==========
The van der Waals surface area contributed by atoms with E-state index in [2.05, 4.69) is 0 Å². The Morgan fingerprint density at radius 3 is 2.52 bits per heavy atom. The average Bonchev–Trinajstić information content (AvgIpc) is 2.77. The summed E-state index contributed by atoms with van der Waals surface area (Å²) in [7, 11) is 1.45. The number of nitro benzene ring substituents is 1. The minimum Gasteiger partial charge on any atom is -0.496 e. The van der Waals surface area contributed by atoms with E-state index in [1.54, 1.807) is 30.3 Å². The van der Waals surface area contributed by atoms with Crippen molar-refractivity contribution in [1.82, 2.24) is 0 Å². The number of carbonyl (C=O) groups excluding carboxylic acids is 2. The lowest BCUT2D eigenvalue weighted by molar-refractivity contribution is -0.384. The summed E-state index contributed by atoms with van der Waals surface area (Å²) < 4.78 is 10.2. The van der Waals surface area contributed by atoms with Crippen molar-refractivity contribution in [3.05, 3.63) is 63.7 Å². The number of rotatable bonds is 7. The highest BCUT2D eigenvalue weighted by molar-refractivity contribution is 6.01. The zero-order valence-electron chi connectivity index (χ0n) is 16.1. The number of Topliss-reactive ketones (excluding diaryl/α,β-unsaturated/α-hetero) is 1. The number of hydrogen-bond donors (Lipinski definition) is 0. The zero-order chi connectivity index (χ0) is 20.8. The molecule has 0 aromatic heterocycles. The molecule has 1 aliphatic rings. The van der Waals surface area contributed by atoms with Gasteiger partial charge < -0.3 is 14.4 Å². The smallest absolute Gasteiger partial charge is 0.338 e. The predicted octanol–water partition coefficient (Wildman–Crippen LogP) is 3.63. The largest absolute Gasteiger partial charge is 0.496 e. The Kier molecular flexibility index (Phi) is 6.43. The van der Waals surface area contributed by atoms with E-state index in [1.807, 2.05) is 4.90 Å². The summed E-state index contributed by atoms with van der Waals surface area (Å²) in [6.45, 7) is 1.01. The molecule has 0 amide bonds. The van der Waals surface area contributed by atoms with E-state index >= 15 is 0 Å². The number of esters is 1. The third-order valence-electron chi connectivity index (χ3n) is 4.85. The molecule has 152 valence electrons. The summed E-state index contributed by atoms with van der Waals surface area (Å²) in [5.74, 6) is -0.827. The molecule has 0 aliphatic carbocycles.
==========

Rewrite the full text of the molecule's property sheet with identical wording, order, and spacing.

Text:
The van der Waals surface area contributed by atoms with E-state index in [2.05, 4.69) is 0 Å². The Morgan fingerprint density at radius 3 is 2.52 bits per heavy atom. The average Bonchev–Trinajstić information content (AvgIpc) is 2.77. The summed E-state index contributed by atoms with van der Waals surface area (Å²) in [7, 11) is 1.45. The number of nitro benzene ring substituents is 1. The minimum Gasteiger partial charge on any atom is -0.496 e. The van der Waals surface area contributed by atoms with E-state index in [1.54, 1.807) is 30.3 Å². The van der Waals surface area contributed by atoms with Crippen molar-refractivity contribution in [1.82, 2.24) is 0 Å². The number of carbonyl (C=O) groups excluding carboxylic acids is 2. The lowest BCUT2D eigenvalue weighted by molar-refractivity contribution is -0.384. The summed E-state index contributed by atoms with van der Waals surface area (Å²) < 4.78 is 10.2. The van der Waals surface area contributed by atoms with Crippen molar-refractivity contribution in [3.05, 3.63) is 63.7 Å². The number of rotatable bonds is 7. The highest BCUT2D eigenvalue weighted by molar-refractivity contribution is 6.01. The zero-order valence-electron chi connectivity index (χ0n) is 16.1. The number of Topliss-reactive ketones (excluding diaryl/α,β-unsaturated/α-hetero) is 1. The number of hydrogen-bond donors (Lipinski definition) is 0. The zero-order chi connectivity index (χ0) is 20.8. The molecule has 0 aromatic heterocycles. The molecule has 1 aliphatic rings. The van der Waals surface area contributed by atoms with Gasteiger partial charge < -0.3 is 14.4 Å². The smallest absolute Gasteiger partial charge is 0.338 e. The predicted octanol–water partition coefficient (Wildman–Crippen LogP) is 3.63. The largest absolute Gasteiger partial charge is 0.496 e. The Kier molecular flexibility index (Phi) is 6.43. The van der Waals surface area contributed by atoms with E-state index in [1.807, 2.05) is 4.90 Å². The summed E-state index contributed by atoms with van der Waals surface area (Å²) in [6.45, 7) is 1.01. The molecule has 0 amide bonds. The van der Waals surface area contributed by atoms with E-state index >= 15 is 0 Å². The number of esters is 1. The third-order valence-electron chi connectivity index (χ3n) is 4.85. The molecule has 152 valence electrons. The summed E-state index contributed by atoms with van der Waals surface area (Å²) in [5.74, 6) is -0.827. The molecule has 0 aliphatic carbocycles.